It was our mandolin player Cory Piatt’s idea to start with the mandolin chop and the audience clapping. The audience had been sitting there all day, and we wanted to wake them up and get them involved. Cory also came up with the idea for us all to shout ‘Hey!’ when the instruments stopped in the middle.
Right now, we have about 22 songs banked – we’ve worked them up, we know them real well. We have one picked out for the first round at Radio City, and have plenty of others ready if we make it forward.”
Summer wouldn’t share what song is next, owing to the strict rules enforced by the America’s Got Talent producers.
The band had spent last night at a viewing party near their home in Sylva, NC. They played a set before a loyal, hometown crowd, and then they all watched the show together. Nobody knew the outcome but Mountain Faith, but everyone stayed to the end to hear the judges’ announcement that they were chosen to continue on to the live portion of the competition, where the television audience votes for their favorites each week from among the contestants vying for a chance at a $1 million prize.
When they were announced as finalists, the entire bluegrass world seemed to respond as one, with Facebook and Twitter exploding with posts celebrating their achievement far and wide. Summer said that the feedback they have received was a bit overwhelming.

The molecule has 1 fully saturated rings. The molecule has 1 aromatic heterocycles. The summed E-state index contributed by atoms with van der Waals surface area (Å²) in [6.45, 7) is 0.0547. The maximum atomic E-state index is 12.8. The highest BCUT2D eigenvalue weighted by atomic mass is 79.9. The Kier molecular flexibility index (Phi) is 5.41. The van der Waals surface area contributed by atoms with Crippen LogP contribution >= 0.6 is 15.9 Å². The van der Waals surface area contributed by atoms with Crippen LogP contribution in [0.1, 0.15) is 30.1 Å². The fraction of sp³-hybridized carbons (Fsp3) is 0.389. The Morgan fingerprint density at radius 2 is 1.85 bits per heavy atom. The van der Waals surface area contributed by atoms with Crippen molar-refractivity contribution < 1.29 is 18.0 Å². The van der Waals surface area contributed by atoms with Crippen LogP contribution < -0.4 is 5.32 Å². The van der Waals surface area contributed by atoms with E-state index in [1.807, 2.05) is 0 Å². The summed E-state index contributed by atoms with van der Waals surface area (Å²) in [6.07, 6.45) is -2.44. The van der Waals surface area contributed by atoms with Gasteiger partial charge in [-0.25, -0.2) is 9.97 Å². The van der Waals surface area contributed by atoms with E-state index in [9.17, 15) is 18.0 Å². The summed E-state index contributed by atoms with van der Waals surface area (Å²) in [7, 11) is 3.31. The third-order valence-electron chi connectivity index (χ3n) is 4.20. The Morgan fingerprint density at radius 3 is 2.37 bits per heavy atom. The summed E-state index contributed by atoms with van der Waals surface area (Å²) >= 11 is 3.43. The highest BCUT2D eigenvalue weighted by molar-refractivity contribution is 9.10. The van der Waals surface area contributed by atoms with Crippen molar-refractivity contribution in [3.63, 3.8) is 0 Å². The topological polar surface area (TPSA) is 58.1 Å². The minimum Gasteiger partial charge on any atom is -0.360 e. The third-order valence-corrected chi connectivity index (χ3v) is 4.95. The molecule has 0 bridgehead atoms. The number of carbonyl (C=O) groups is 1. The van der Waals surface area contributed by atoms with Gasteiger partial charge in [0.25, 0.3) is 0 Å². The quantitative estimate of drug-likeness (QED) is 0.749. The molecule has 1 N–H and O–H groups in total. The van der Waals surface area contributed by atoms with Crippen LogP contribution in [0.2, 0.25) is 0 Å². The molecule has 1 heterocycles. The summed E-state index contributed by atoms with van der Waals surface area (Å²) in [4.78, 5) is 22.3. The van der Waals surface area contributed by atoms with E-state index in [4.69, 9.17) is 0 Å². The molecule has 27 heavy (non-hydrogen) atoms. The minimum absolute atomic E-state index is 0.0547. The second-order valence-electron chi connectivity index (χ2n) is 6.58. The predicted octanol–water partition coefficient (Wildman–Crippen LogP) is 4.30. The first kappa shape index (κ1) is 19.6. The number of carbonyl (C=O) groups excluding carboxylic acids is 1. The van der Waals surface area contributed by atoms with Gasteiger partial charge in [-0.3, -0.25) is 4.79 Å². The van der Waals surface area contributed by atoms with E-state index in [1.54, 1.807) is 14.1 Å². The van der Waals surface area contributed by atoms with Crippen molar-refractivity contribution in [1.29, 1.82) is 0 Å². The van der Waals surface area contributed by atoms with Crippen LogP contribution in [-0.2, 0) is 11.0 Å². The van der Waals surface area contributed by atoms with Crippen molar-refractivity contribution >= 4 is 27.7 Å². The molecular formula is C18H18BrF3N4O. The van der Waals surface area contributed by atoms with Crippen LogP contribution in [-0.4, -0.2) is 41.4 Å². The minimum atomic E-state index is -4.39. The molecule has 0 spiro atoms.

“Sammy Shelor has always been so good to us, and he posted something very sweet when the show was over. Also, Blue Highway made a post on our wall this morning congratulating us and saying how proud they were. My brother almost wrecked the car trying to read it – we are such big fans! They are heroes to us all.”
This morning Summer, Cory, Brayden McMahan, and Luke Dotson – everyone but Sam McMahan who plays bass – were off doing television and other media appearances near home. Sam had to stay behind to keep an eye on his business, High Country Tire, where all of the band works. But he says that he wasn’t able to get a lick of work done for all the people calling and stopping by to congratulate the band.
So now they wait for their next appearance, which McMahan expects will be toward the latter part of August. The show expands in two weeks to a twice weekly format, airing on both Tuesday and Wednesday nights. The various contestants perform live on Tuesday, and then find out on Wednesday’s show who made it through to the next round.
As they prepare for this next date in New York, Mountain Faith is also trying to get their next album completed for Mountain Fever Records. It’s not likely that they will have it ready by the time the AGT finals air the second week in September, but they are hoping to have it finished in time for the World of Bluegrass convention at the end of the month.
Still a bit overwhelmed by it all, Summer especially asked us to convey her gratitude for all the love that has come their way.
“Thank everyone so so so much for all the support and the positive comments we have gotten. We were prepared for some ugly or negative comments, but we only got a few mildly hateful notes. It’s so humbling to be received so well.”
There’s a lot of us out here in bluegrassland who will say, we knew them when.